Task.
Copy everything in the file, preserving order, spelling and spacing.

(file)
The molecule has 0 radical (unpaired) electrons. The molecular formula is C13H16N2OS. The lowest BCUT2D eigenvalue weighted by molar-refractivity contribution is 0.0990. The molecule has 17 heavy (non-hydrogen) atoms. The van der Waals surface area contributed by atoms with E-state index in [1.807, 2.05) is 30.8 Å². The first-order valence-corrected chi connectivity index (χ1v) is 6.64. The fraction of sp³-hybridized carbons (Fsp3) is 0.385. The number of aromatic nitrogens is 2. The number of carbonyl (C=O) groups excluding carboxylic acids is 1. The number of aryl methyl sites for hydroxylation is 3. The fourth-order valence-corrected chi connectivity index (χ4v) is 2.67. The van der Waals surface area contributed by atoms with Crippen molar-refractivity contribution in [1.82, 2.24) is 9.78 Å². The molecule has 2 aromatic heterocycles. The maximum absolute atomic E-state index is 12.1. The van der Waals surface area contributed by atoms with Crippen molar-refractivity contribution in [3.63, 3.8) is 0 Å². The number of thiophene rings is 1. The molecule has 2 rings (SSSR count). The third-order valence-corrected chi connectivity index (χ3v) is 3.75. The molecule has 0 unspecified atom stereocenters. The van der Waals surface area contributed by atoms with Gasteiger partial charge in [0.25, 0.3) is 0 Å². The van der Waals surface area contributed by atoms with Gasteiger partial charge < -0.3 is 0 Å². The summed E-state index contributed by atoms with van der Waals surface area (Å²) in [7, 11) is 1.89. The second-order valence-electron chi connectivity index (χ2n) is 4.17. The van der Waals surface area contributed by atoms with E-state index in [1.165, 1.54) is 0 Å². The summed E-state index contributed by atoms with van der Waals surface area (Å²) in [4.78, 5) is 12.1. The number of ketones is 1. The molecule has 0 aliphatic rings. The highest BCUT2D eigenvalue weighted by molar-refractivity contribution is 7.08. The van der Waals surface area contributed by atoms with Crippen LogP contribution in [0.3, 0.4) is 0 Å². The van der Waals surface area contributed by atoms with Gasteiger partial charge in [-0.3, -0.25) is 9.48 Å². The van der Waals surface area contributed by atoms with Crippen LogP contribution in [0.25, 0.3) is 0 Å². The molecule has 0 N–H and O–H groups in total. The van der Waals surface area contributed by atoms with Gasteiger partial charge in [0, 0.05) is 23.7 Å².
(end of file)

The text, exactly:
The molecule has 0 radical (unpaired) electrons. The molecular formula is C13H16N2OS. The lowest BCUT2D eigenvalue weighted by molar-refractivity contribution is 0.0990. The molecule has 17 heavy (non-hydrogen) atoms. The van der Waals surface area contributed by atoms with E-state index in [1.807, 2.05) is 30.8 Å². The first-order valence-corrected chi connectivity index (χ1v) is 6.64. The fraction of sp³-hybridized carbons (Fsp3) is 0.385. The number of aromatic nitrogens is 2. The number of carbonyl (C=O) groups excluding carboxylic acids is 1. The number of aryl methyl sites for hydroxylation is 3. The fourth-order valence-corrected chi connectivity index (χ4v) is 2.67. The van der Waals surface area contributed by atoms with Crippen molar-refractivity contribution in [1.82, 2.24) is 9.78 Å². The molecule has 2 aromatic heterocycles. The maximum absolute atomic E-state index is 12.1. The van der Waals surface area contributed by atoms with Crippen molar-refractivity contribution in [3.63, 3.8) is 0 Å². The number of thiophene rings is 1. The molecule has 2 rings (SSSR count). The third-order valence-corrected chi connectivity index (χ3v) is 3.75. The molecule has 0 unspecified atom stereocenters. The van der Waals surface area contributed by atoms with Gasteiger partial charge in [0.25, 0.3) is 0 Å². The van der Waals surface area contributed by atoms with Gasteiger partial charge < -0.3 is 0 Å². The summed E-state index contributed by atoms with van der Waals surface area (Å²) in [7, 11) is 1.89. The second-order valence-electron chi connectivity index (χ2n) is 4.17. The van der Waals surface area contributed by atoms with E-state index in [1.165, 1.54) is 0 Å². The summed E-state index contributed by atoms with van der Waals surface area (Å²) in [4.78, 5) is 12.1. The number of ketones is 1. The molecule has 0 aliphatic rings. The highest BCUT2D eigenvalue weighted by molar-refractivity contribution is 7.08. The van der Waals surface area contributed by atoms with Crippen LogP contribution in [0.3, 0.4) is 0 Å². The van der Waals surface area contributed by atoms with Gasteiger partial charge in [-0.3, -0.25) is 9.48 Å². The van der Waals surface area contributed by atoms with Crippen LogP contribution in [0.25, 0.3) is 0 Å². The molecule has 0 N–H and O–H groups in total. The van der Waals surface area contributed by atoms with Gasteiger partial charge in [0, 0.05) is 23.7 Å².